The Times newspaper has been criticised for “poor quality” and “distorted coverage” of global warming by a group including some of the UK’s most eminent scientists, the chair of the government’s official advisers on climate change and a former chair of oil giant Shell.

“If you lose trust, you lose everything; and on this issue, you are losing trust,” said the group, in a letter to the Times editor, John Witherow, seen by the Guardian.

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China sets its sights on the Northwest Passage as a potential trade boon 21.4.2016 The Guardian -- World Latest

Shipping guide published by maritime safety administration outlines nautical charts and descriptions of ice conditions despite country’s lack of territorial claim

China is looking to exploit the Northwest Passage, the fabled shortcut from the Pacific to the Atlantic, according to state-run media, with the world’s biggest trader in goods publishing a shipping guide to the route.

The seaway north of Canada, which could offer a quicker journey from China to the US east coast than via the Panama Canal or Cape Horn, was sought by European explorers for centuries, including by the doomed Franklin expedition of 1845.

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China to use Arctic route for shipping to cut down distance 20.4.2016 TOI: Intl Business
Due to the melting of Arctic ice, China is planning to use the sea route for shipping as opposed to the ocean passages traditionally used to connect the northern Atlantic and Pacific oceans through Panama Canal. This will also shorten the earlier distance by 30 per cent.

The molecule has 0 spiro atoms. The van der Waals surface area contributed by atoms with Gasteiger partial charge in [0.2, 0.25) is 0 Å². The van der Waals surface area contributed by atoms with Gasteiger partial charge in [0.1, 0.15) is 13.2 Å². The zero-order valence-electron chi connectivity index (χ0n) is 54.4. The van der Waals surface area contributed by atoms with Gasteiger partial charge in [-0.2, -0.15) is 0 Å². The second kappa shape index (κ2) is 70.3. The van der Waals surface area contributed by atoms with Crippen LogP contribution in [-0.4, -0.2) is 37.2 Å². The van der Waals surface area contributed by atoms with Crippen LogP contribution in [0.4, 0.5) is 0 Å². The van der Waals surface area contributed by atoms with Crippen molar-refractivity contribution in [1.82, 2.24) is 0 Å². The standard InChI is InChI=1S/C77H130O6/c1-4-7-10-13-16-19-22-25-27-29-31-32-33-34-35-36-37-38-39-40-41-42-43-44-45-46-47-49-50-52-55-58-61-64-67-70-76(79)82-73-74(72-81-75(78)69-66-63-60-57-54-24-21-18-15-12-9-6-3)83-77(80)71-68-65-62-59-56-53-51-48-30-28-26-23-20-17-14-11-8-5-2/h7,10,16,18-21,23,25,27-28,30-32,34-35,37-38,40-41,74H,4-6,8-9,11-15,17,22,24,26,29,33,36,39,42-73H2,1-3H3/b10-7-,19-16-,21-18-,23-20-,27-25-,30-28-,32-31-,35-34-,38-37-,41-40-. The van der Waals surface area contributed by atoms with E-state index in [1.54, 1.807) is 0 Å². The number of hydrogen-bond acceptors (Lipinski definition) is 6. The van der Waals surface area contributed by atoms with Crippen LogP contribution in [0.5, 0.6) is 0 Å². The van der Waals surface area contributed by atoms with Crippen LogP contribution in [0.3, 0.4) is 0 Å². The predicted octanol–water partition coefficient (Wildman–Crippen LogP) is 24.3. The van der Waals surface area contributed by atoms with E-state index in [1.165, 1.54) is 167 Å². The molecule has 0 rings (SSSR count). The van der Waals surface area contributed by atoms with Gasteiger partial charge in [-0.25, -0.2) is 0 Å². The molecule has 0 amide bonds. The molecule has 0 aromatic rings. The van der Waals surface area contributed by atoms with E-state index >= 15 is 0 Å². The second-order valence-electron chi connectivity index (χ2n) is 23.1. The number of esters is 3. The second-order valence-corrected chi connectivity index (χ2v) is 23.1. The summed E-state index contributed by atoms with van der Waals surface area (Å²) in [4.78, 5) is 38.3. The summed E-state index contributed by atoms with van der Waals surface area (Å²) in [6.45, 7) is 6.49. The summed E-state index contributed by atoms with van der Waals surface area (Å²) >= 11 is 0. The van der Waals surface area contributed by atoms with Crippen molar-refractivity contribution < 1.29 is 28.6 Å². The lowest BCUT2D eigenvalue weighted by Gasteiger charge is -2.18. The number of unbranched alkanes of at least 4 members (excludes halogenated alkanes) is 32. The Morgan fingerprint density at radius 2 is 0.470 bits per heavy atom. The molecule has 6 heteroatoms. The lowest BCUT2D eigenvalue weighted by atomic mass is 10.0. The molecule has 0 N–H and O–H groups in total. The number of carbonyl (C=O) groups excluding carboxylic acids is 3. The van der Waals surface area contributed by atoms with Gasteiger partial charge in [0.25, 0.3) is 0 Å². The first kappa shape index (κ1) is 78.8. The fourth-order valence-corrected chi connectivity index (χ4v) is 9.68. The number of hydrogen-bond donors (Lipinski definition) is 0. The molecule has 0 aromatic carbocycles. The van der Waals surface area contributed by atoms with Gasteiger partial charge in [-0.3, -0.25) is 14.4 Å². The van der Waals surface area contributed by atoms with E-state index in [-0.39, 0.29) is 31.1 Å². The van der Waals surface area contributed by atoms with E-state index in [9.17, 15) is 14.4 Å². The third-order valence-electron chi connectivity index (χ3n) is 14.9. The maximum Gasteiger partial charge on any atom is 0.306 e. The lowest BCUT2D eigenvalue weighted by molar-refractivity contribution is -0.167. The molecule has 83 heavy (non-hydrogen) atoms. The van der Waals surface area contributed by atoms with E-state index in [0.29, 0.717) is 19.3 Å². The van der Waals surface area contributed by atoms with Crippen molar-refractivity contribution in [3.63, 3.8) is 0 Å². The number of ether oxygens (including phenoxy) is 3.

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Great Barrier Reef: 93% of reefs hit by coral bleaching 20.4.2016 The Guardian -- World Latest

Comprehensive aerial survey reveals full extent of the devastation caused by abnormally warm ocean temperatures

Almost 93% of reefs on the Great Barrier Reef have been hit by coral bleaching, according to a comprehensive survey revealing the full extent of the devastation caused by abnormally warm ocean temperatures sweeping the globe.

There have only been three mass bleaching events recorded on the reef , and all of them have happened since 1998. Scientists say this episode is the worst they’ve ever seen.

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8 ways to beat the summer heat 17.4.2016 Rediff: GetAhead
With scorcher days ahead, you must be looking for ways to avoid the heat. Here are few!
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Sarah Palin explains why we should question climate change - video 15.4.2016 Guardian: Environment